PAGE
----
With only two preseason games remaining, opportunities to make a statement are growing thin. The Dallas Cowboys have very few spots on the roster available, especially at the tight end position where Jason Witten, Blake Jarwin, and Dalton Schultz appear to have the depth chart locked down. The problem is, Jarwin and Schultz have been dealing with injuries and missed the second preseason game against the Los Angeles Rams and probably won't play against the Houston Texans tonight.
Enter Marcus Lucas.
Marcus Lucas hasn't been a member of the Dallas Cowboys for very long, but he's already made an impact.
In his first preseason game with the Dallas Cowboys, Lucas caught four passes on four targets for 20 yards. His receptions went for two, seven, five, and six yards for an average of five yards per reception. He did have a holding penalty that cost the Dallas Cowboys 10 yards on a first down play that didn't go anywhere anyway.
Though Lucas has bounced around NFL practice squads, he's never really found a home. After going undrafted in 2014, Lucas was signed by the Carolina Panthers in May of that year but wasn't able to stick on the 53-man roster and was released and placed on the practice squad. In 2015, he was on the Miami Dolphins and Chicago Bears practice squads. In 2016, the Panthers brought him back in the summer after the Bears released him from their 90-man roster. That September after cut-down day, the Seattle Seahawks signed Lucas to their practice squad where he spent all of 2016. From 2017 to the end of 2018, Lucas spent time with the Indianapolis Colts, Oakland Raiders, Detroit Lions, the Seattle Seahawks again, and the San Francisco 49ers. He was with the 49ers in 2019 before joining the Dallas Cowboys about two weeks ago and will get an extended run in these final two preseason games.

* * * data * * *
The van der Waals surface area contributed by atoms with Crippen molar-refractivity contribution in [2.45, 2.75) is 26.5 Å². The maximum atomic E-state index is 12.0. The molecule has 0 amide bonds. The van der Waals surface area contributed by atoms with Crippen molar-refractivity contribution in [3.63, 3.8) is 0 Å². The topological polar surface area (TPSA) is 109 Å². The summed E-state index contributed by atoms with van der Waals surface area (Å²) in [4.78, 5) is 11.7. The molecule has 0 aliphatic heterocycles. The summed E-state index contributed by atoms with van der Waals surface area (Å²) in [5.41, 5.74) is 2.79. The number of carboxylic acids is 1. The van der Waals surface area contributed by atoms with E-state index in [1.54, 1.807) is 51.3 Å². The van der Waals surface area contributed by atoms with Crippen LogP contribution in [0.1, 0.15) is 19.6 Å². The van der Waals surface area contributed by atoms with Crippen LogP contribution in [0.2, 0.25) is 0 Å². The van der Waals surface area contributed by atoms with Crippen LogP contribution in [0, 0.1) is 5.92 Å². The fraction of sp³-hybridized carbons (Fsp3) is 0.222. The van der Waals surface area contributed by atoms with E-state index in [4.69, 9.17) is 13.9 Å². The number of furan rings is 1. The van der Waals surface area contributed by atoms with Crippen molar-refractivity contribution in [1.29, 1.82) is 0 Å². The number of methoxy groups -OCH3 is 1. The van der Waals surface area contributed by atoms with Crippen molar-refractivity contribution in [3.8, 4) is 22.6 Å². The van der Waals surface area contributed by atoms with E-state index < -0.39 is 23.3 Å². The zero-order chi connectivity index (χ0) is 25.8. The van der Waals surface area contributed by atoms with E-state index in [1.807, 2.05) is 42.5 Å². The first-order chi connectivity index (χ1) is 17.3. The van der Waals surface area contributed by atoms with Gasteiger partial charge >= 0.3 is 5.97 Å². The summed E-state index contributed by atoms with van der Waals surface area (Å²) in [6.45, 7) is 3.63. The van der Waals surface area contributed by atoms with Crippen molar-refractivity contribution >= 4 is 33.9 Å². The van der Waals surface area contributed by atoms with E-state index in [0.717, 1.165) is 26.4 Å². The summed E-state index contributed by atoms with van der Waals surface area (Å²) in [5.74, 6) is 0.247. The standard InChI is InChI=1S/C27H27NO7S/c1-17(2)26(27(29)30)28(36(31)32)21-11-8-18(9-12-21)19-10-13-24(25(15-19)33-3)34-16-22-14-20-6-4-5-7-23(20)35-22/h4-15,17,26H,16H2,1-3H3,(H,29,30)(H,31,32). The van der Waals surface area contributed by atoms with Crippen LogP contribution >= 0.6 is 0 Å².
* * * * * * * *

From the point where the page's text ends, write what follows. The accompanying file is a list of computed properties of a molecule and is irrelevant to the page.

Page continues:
At Thursday's practice, Lucas was the only tight end available with Jason Witten getting a rest day and Jarwin, Schultz, and fellow Tight End Cody McElroy dealing with injuries.
With Jason Witten getting a day of rest, Blake Jarwin, Dalton Schultz and Codey McElroy injured, the Cowboys have one tight end practicing today: Marcus Lucas, who has been with the team for about two weeks.
It's possible that Lucas may get an extended amount of playing time tonight with an opportunity to show the Dallas Cowboys and the rest of the NFL that he's ready to land on a 53-man roster. With likely only Jason Witten being the only other tight end active for the game against the Houston Texans, Lucas will get a lot of playing time. If his last preseason exposure is any indication, he'll get the chance to display his receiving prowess.
At 27, Lucas likely has few opportunities left to make his mark for an NFL franchise. On a team that proclaims the "next man up" as a battle cry, after Witten, Lucas is the next man up for tonight and depending on his performance could make the Dallas Cowboys front office or another front office around the league take notice.